To alter the pH in your aquarium you should always focus on the source of the water. If you are using a reverse osmosis system for a saltwater aquarium then you’ll begin with a relatively neutral pH. When adding salt to it you are then buffing up the pH from around 7 to 8.2. In the freshwater world your source water will be your tap. If your tap as well water your pH may be slightly high and packed full of minerals. If you are using city or reservoir water your pH may be closer to neutral, sitting at around 7.4 to 7.8. But this of course is different depending on where in the world you are. To alter pH and either fresh or saltwater there are different over-the-counter buffers you can buy that work just fine. There are also different types of rock that will raise or lower your pH. Be sure when adding anything natural to the aquarium research it before you put it in.
When should I test nitrates in my aquarium?
The chemical formula for nitrate is NO3. Nitrates are a salt of nitric acid made up of one nitrogen atom and three oxygen atoms.
Nitrates should be monitored often in the home aquarium. Whether it’s a fresh or saltwater tank, you have live animals in there that eat and poop. Beneficial bacteria or nitrifying bacteria break down the waste into what’s known as nitrates. At high levels this can be very harmful to your tank and inhabitants. So to answer the question quite directly it is recommended to test nitrates as often as possible. Every day would be ideal however this would become very time consuming and a bit costly. A few times a week should suffice especially if you have a heavy nutrient input (if the tank is fed a lot). At low levels nitrates are not harmful to fish. As a matter of fact some plants and animals rely on them. But at higher levels depending on what you are running in your system, nitrates. can be very harmful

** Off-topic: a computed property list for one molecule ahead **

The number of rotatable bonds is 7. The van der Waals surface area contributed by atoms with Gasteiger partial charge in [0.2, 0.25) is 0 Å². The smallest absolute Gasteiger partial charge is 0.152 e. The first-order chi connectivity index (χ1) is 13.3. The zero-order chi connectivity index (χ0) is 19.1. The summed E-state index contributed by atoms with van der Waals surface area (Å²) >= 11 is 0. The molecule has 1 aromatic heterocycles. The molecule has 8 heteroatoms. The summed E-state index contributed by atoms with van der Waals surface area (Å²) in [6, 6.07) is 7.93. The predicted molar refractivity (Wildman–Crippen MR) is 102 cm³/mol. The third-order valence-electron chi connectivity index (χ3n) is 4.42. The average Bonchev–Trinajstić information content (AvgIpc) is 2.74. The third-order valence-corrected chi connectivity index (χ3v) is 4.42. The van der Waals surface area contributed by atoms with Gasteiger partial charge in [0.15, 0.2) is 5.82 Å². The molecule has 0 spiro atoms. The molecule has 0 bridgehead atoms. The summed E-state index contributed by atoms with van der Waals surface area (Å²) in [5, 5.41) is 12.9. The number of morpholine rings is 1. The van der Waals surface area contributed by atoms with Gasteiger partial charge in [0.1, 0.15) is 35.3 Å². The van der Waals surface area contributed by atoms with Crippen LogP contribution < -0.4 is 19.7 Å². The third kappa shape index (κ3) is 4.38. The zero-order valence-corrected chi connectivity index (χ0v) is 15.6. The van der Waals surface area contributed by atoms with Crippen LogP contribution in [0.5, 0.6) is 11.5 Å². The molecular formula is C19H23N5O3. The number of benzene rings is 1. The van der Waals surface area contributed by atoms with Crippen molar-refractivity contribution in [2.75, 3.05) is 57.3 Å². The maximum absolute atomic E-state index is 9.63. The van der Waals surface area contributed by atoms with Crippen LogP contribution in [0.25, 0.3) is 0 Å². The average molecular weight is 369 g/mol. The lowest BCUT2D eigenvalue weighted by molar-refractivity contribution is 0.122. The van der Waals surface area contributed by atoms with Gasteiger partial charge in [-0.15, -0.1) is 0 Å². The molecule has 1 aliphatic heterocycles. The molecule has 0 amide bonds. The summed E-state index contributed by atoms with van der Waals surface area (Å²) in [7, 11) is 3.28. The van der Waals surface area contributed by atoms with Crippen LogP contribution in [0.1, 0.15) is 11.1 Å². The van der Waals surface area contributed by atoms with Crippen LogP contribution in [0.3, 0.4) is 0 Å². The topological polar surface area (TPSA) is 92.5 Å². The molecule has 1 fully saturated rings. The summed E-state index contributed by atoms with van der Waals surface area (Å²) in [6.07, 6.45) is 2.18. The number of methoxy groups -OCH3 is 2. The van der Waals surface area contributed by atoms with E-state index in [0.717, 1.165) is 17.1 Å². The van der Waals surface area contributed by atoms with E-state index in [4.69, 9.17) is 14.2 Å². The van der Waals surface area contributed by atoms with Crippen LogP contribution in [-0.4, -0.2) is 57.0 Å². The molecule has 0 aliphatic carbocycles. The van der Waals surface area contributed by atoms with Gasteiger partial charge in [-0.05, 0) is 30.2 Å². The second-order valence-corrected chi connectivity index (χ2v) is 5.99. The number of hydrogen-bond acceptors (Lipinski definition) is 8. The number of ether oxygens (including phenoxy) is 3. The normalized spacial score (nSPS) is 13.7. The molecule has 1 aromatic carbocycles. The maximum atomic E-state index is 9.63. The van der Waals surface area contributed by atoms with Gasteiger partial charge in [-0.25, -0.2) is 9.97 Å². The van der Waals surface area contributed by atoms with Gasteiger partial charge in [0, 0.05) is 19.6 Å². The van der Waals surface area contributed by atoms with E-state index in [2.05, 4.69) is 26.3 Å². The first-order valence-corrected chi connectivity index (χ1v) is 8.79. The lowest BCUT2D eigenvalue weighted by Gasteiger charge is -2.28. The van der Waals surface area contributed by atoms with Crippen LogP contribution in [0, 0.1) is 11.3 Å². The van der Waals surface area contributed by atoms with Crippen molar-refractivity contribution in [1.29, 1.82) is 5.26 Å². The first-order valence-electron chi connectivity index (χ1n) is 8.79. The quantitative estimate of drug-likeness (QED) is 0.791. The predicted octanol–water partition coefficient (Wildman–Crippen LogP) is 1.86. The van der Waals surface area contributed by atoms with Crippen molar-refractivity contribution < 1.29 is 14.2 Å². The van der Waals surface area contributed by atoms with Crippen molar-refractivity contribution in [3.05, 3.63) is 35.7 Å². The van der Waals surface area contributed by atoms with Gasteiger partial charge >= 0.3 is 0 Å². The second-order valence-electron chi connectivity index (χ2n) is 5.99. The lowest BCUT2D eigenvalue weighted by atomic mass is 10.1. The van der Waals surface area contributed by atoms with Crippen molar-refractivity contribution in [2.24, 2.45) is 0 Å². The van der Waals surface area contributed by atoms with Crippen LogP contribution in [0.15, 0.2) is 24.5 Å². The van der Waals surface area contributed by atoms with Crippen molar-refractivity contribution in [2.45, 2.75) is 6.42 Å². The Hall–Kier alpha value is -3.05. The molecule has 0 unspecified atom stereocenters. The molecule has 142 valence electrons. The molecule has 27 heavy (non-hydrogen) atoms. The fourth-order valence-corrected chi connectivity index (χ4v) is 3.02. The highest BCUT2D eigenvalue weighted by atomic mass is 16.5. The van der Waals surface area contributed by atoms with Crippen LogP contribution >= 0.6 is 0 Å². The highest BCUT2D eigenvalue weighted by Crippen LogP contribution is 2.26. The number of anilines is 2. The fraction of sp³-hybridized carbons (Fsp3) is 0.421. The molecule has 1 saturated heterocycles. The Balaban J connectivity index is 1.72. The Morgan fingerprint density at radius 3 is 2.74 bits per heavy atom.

In order to get your nitrates down, if they are very high, is to do a water change. If you feel like you’re constantly doing water change after water change and your nitrate levels are staying high you may need to look into other aspects or variables of your aquarium. What kind of filtration do you have on it? Are you running carbon? How often are you feeding the tank? When you feed the tank are the fish consuming all of the food? Cutting back on feeding and upping your filtration game is a good way to export nitrates as well.
When should I test for phosphate in my fish tank?
The chemical formula for phosphate is PO4. Phosphate is a chemical compound that is made up of one phosphorus atom and four oxygen atoms.